Shrinking of water bodies, “foul smell of lakes”, fish kills in summer, enormous macrophytic growth and ecosystem threats in Kashmir! What is the common link?
The straightforward answer is, nutrient enrichment of lakes. Eutrophication is the nutrient enrichment of waters that stimulates an array of symptomatic changes that can include increased phytoplankton and rooted aquatic plant (macrophyte) production, fisheries and water quality deterioration, and other undesirable changes that interfere with water uses. For a layman eutrophication is simply a nutrient enrichment or fertility of lake. The impacts of eutrophication are more severe than recognized. Vonlanthen and his co-workers (Nature, 2012) provided an evidence that eutrophication can lead to extinction or ‘speciation reversal’ and ‘demographic reversal’ in Whitefish across European Lakes.
Eutrophication is most often the result of an elevated supply of nutrients, particularly nitrogen and phosphorus, to surface waters that results in enhanced production of primary producers, particularly phytoplankton and aquatic plants. As per report of Moore and his associates published in 2003, Nutrient pollution and associated eutrophication of freshwaters threaten the ecological integrity and the services provided to humans by lakes. Global warming and climate change has been additive factors for eutrophication as nutrient enrichment has shown signs of link with the global climatic change.
Anthropogenic eutrophication has become a global problem, affecting many marine systems (US, EU, China, Japan, Australia and elsewhere) as well as fresh water systems. The extreme eutrophication of lakes and water bodies can have major impact on aquatic flora and fauna. The resulting ecologic effects of eutrophication, including habitat destruction, shifts in species composition and distribution range, invasion of non-native species, and changes in food web efficiency, are increasingly apparent in both fresh water as well as marine water bodies.
The water bodies of Kashmir Valley, especially lakes are facing cultural eutrophication. Water pollution shadows human population growth and development and is caused by diffuse (non-point) and concentrated (point) nutrient enrichment, especially Total Phosphate and Nitrates. The ill effects of eutrophication are at its peak. The loss of endemic fish fauna can be attributed to the decreased water quality in last three decades, although other factors have also contributed in this cause. The fish kill in Nigeen Lake, 2012 summer, is a clear proof how degraded water quality can badly affect the survival of aquatic fauna. Sudden mortality of fish in Nageen Lake, as per concerned authorities, was due to depleted dissolved oxygen and alteration in temperature, although few suggested its link with global warming. In addition, nutrient loading during the summer months increases to greater extent which leads to unwanted growth of macrophytes and finally affects the water quality. In broader context, Nigeen episode warned us against big catastrophe in coming years, as we witness fish kill on small scale in different lakes which remain unnoticed.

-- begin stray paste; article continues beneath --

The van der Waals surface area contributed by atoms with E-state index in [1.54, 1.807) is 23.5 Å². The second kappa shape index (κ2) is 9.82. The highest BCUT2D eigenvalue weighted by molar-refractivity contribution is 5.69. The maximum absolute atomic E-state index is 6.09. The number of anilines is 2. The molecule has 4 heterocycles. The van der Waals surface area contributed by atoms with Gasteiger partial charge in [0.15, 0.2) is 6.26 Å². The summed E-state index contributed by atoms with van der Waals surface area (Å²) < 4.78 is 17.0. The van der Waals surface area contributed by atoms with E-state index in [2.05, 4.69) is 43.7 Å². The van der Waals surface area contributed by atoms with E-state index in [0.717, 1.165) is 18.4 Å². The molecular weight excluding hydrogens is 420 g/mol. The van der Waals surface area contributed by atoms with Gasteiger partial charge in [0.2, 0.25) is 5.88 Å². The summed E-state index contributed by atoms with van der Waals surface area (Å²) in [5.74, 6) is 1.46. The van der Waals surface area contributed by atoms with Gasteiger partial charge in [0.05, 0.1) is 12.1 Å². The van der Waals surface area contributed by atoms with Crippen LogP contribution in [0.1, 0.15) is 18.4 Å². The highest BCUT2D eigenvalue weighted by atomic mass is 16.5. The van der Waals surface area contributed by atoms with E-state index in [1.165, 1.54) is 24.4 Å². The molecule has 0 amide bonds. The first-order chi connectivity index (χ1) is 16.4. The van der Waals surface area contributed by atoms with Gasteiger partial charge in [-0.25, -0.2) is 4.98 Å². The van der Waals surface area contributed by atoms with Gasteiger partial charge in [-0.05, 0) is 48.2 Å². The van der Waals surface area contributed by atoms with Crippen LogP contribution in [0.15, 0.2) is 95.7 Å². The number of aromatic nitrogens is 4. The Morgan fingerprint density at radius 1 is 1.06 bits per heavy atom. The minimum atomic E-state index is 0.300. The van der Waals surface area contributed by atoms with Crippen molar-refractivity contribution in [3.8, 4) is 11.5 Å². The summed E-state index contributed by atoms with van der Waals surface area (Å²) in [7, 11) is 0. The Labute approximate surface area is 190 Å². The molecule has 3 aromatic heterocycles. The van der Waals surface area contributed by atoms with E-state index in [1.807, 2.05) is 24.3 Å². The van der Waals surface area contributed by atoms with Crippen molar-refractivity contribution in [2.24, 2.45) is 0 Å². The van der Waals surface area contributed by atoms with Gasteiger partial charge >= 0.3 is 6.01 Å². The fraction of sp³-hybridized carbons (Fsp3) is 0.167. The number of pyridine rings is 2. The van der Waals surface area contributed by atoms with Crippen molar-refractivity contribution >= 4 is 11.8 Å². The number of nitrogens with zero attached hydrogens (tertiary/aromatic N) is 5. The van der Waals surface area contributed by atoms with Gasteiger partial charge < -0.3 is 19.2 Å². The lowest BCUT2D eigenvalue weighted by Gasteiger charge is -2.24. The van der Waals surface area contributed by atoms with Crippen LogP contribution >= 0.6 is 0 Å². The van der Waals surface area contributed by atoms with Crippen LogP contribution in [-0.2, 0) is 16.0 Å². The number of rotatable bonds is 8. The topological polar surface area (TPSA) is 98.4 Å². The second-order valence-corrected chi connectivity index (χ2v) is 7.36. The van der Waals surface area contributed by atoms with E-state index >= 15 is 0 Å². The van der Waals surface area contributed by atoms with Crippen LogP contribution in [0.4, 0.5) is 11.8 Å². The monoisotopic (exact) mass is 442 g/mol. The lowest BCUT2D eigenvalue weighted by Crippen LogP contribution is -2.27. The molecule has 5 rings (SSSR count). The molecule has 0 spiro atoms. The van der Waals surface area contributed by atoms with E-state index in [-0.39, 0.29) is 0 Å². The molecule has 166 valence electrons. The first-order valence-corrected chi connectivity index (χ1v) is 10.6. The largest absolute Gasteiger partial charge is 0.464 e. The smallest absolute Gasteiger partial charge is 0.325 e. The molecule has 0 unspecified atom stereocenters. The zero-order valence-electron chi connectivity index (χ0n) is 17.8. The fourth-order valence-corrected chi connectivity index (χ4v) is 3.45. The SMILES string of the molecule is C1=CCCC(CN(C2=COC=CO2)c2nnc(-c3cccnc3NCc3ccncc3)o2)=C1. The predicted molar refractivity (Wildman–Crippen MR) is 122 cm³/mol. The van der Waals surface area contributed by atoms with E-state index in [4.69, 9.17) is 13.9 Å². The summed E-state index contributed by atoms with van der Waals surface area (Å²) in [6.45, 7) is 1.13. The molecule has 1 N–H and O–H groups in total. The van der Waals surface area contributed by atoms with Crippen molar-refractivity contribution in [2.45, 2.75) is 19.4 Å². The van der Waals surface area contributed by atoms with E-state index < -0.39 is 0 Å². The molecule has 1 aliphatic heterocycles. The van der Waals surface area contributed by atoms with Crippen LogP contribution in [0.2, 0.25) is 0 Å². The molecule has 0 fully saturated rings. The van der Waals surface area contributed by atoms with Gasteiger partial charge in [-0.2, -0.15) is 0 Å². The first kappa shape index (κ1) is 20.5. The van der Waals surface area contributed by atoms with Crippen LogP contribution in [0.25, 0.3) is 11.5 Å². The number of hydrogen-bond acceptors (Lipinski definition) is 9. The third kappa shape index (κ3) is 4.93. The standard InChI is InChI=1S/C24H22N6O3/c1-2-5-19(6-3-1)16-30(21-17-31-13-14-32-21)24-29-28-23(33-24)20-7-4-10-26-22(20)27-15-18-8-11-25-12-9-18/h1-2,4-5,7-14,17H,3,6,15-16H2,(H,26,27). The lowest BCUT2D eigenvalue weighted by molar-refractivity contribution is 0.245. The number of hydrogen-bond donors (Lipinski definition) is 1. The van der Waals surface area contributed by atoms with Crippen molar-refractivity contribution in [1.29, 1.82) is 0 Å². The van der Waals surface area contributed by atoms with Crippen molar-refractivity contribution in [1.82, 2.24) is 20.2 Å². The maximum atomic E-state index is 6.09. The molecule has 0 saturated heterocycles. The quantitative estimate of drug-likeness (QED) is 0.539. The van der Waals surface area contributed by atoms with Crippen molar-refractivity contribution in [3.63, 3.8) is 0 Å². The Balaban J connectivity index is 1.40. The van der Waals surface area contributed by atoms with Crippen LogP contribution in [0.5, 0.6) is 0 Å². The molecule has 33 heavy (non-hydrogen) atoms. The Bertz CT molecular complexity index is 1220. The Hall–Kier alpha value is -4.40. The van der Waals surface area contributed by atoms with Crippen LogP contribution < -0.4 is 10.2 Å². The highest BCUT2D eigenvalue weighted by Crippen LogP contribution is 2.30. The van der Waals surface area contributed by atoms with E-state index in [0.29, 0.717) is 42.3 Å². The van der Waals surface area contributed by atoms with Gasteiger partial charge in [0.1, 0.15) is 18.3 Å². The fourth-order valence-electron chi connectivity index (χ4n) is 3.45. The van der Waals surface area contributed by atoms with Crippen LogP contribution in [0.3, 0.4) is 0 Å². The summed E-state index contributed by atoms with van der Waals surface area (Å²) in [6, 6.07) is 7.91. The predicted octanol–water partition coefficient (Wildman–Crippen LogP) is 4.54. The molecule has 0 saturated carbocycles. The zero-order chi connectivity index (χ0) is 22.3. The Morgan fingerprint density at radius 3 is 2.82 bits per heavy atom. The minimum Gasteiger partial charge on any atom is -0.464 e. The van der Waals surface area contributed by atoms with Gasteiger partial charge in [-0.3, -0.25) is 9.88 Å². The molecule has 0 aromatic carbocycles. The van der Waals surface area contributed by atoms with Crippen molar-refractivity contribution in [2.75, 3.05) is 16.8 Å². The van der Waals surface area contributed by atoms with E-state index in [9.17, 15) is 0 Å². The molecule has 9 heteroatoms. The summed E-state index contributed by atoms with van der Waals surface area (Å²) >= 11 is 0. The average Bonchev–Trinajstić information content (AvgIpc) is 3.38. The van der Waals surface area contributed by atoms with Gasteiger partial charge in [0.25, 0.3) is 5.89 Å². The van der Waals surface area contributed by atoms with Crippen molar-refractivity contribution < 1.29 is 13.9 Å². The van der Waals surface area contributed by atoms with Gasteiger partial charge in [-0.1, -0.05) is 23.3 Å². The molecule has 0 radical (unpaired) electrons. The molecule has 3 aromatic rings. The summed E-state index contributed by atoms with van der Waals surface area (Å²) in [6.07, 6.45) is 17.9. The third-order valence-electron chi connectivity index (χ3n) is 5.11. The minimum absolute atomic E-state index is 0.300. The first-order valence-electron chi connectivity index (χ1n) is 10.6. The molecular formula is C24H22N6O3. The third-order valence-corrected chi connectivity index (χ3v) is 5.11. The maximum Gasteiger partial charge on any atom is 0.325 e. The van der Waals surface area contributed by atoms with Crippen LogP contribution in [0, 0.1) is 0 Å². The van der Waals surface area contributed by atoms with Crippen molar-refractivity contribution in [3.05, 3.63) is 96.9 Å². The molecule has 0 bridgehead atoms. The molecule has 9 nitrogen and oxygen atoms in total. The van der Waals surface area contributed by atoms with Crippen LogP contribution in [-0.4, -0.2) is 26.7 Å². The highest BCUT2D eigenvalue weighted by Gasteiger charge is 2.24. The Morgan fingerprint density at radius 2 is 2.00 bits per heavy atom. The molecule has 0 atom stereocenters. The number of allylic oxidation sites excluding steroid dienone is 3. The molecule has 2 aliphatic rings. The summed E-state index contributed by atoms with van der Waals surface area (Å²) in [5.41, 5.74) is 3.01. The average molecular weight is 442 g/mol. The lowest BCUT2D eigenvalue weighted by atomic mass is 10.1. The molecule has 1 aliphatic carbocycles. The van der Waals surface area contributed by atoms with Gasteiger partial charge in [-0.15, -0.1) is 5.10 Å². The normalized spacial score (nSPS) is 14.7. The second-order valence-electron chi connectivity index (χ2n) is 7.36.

Natural Eutrophication is a natural or an evolutionary process which slowly and steadily transforms a water body or a lake from an oligotrophic to hypertrophic condition. However, such a process is very slow and takes hundreds of years to complete. The condition our lakes are facing is the accelerated eutrophication, which is the abrupt hike in the contamination of lakes through phosphorus inputs. At present, we are left with few lakes whose condition is still conducive for aquatic life. It has been stated by experts that all lakes in Kashmir are undergoing eutrophication, though the pace of eutrophication differs from one lake to another.
Eutrophication has already put lot of pressure on the limited aquatic resources and has also encouraged the growth of invasive weeds. Recent evidences suggest that unwanted weeds have engulfed urban lakes of Kashmir, especially Dal Lake. Dal Lake is presently engulfed with the obnoxious weeds including dangerous Azola. The massive growth of these weeds have been an alarm bell for authorities as Dal Lake is evolving from eutrophic state to hypertrophic state. This is not the first time that the water body in Kashmir shows massive bloom of alien species. Dinoflagellate bloom, red bloom and macrophytic bloom have been already reported in past which indicate that all is not well in our lake ecosystems. It is speculated that some lakes may be wiped out in next few centuries if there is no immediate rescue operation started (needs experimental base).